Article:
• Prostate Cancer Reduction A 2004 study in the Journal of the American Medical Association analyzed data on 29,342 men and found that those who had 21 or more orgasms a month were about 30% less likely to develop prostate cancer than those who had about 4-7 orgasms a month.However, more research is needed in this area before research can be determined to be conclusive. Critics of the study say that there were other contributing factors. 
  • Induces Sleep Hormones are released after orgasm. Prolactin creates a variety of physical responses, including sleepiness. Prolactin suppresses the effects of dopamine, an arousal hormone. Animals injected with the chemical become tired immediately. Intercourse orgasm releases four times more prolactin than masturbatory orgasm, according to a recent study. Researchers found that the hormone oxytocin, released during orgasm, also promotes sleep and is known as the “love hormone” as it results in a “feel-good” emotional bond with your partner.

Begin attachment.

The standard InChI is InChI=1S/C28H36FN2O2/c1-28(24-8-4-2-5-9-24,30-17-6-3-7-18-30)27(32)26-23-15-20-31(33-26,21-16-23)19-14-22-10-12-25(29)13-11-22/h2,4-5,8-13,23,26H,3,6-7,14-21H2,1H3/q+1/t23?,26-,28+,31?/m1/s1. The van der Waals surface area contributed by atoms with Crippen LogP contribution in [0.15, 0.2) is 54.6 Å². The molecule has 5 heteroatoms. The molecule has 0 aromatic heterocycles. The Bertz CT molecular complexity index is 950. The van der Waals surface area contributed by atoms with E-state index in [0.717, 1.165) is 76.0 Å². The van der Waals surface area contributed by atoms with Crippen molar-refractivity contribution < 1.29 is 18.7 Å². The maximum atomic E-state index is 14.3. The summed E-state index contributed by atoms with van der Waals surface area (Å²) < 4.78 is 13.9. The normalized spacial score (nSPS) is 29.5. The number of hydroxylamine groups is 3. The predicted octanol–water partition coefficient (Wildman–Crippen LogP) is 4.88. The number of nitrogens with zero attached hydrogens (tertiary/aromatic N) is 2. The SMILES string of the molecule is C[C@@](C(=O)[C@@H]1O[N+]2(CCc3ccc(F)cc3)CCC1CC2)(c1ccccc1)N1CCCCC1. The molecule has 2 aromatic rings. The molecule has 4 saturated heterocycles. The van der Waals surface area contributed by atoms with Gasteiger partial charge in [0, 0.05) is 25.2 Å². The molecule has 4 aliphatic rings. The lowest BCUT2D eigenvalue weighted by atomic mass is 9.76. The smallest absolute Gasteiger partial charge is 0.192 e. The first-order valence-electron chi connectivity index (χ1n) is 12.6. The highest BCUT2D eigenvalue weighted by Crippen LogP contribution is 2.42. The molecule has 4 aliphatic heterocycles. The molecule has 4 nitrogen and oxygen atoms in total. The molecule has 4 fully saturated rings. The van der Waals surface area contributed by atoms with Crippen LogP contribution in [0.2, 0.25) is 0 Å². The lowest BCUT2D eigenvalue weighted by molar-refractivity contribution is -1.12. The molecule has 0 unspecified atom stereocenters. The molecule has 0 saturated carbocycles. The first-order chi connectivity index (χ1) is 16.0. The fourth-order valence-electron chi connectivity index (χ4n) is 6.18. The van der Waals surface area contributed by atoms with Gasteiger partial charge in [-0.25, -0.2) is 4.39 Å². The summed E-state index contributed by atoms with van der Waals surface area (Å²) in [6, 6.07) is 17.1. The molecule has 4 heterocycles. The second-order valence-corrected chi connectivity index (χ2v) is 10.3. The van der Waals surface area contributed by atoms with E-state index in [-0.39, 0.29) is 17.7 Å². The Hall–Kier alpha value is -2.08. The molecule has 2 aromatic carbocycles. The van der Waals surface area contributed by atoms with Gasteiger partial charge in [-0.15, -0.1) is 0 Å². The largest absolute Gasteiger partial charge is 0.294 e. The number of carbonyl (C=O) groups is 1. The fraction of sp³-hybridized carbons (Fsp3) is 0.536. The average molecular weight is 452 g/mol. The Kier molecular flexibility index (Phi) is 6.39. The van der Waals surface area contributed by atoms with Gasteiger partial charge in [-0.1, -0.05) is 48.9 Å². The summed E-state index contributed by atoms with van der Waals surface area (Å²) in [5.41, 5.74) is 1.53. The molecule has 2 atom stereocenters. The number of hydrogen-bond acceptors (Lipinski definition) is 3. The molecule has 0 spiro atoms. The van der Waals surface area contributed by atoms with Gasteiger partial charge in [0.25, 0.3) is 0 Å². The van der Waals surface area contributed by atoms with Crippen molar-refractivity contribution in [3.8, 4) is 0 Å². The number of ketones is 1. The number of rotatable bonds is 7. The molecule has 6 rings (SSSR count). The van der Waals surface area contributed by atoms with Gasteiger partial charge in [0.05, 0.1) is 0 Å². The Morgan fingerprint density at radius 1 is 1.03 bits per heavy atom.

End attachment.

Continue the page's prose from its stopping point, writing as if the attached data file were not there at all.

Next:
• Increases Self Esteem Researchers have found that the chemicals released after orgasm increase self esteem, reduce stress and elicit feel-good hormones. Those who engage in sexual activity more frequently are better able to cope with stressful situations that require confidence boosting, such as public speaking, according to the research of Professor Stuart Brody, Ph.D, of Scotland. 
  • Live Longer, Healthier Life

    Sexual Activity by Age